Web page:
Thu, Mar 01, 2018 - Page 4 News List

Rohingya flee ‘no man’s land’ after talks

Reuters, DHAKA and YANGON, Myanmar

Hindu refugee children play at a camp for refugees from Myanmar on Tuesday in Ukhia, Cox’s Bazar, Bangladesh.

Photo: AFP

Thousands of Rohingya Muslims have fled a strip of land on the border between Myanmar and Bangladesh after the two nations met to discuss resettling them, an official and a community leader said.

The UN refugee agency has expressed concern that about 5,300 people who were staying in the area — outside of Myanmar’s border fence, but on Myanmar’s side of a creek that marks the international border — would be forcibly returned without due consideration for their safety.

Senior Bangladesh border guard official Major Iqbal Ahmed on Tuesday evening said that about half of the people who had been staying in area had entered Bangladesh and made their way to refugee camps in just more than a week.

“They are leaving the place in fear,” Iqbal Ahmed said. “Now there are roughly 2,500 to 3,000 people in the no man’s land. We talked to some of them and asked them to go back, but they said they can’t.”

Local officials from the two sides met on Tuesday last week and visited the area.

Dil Mohammed, a leader among the people who have been staying in the area, said that a meeting with community leaders promised by Burmese officials had not materialized, confirming that several hundred families had moved into Bangladesh since the meeting.

“We are in constant fear. We are not going to the camps,” he said, referring to temporary camps Myanmar has established to house possible returnees under a repatriation agreement it signed with Bangladesh in November last year.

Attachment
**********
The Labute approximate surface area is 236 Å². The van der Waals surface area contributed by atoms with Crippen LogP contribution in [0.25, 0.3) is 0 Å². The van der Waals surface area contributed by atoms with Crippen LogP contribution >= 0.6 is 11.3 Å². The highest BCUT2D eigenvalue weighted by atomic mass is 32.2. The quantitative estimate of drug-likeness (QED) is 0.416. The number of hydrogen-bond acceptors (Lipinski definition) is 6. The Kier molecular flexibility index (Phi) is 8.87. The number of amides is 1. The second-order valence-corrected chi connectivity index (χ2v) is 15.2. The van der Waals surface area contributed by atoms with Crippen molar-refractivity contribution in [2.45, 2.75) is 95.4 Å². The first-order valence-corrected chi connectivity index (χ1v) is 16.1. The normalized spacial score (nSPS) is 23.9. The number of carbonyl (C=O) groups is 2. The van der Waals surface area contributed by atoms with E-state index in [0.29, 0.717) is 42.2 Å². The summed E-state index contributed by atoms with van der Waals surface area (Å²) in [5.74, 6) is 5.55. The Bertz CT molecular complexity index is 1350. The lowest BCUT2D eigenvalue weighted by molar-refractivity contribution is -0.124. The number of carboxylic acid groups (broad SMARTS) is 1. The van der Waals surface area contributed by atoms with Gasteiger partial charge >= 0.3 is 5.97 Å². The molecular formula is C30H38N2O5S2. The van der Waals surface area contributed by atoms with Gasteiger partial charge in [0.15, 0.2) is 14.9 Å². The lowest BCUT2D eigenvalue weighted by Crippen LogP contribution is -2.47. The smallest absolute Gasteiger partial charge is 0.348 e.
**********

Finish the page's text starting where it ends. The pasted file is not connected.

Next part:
“There’s no guarantee for life. We need security and all basic rights, including citizenship like other communities are granted by the Myanmar government,” Dil Mohammed said.

Burmese government spokesman Zaw Htay yesterday said that the area is Myanmar’s territory.

“According to the rules, they cannot stay there, 150 feet [46m] from the borderline. They stay there to create a situation where Myanmar security forces and government official will remove them,” he said.

“The media, especially Reuters, and human rights organizations would put pressure and make accusations that they are being cleared,” he said. “It is a trap to put more pressure on Myanmar, to make more criticism of Myanmar.”

After the meeting last week, Zaw Htay was quoted in Burmese-language media saying some of the people staying in the border area were “terrorists” linked to the Arakan Rohingya Salvation Army that attacked government security posts on Aug. 25 last year.

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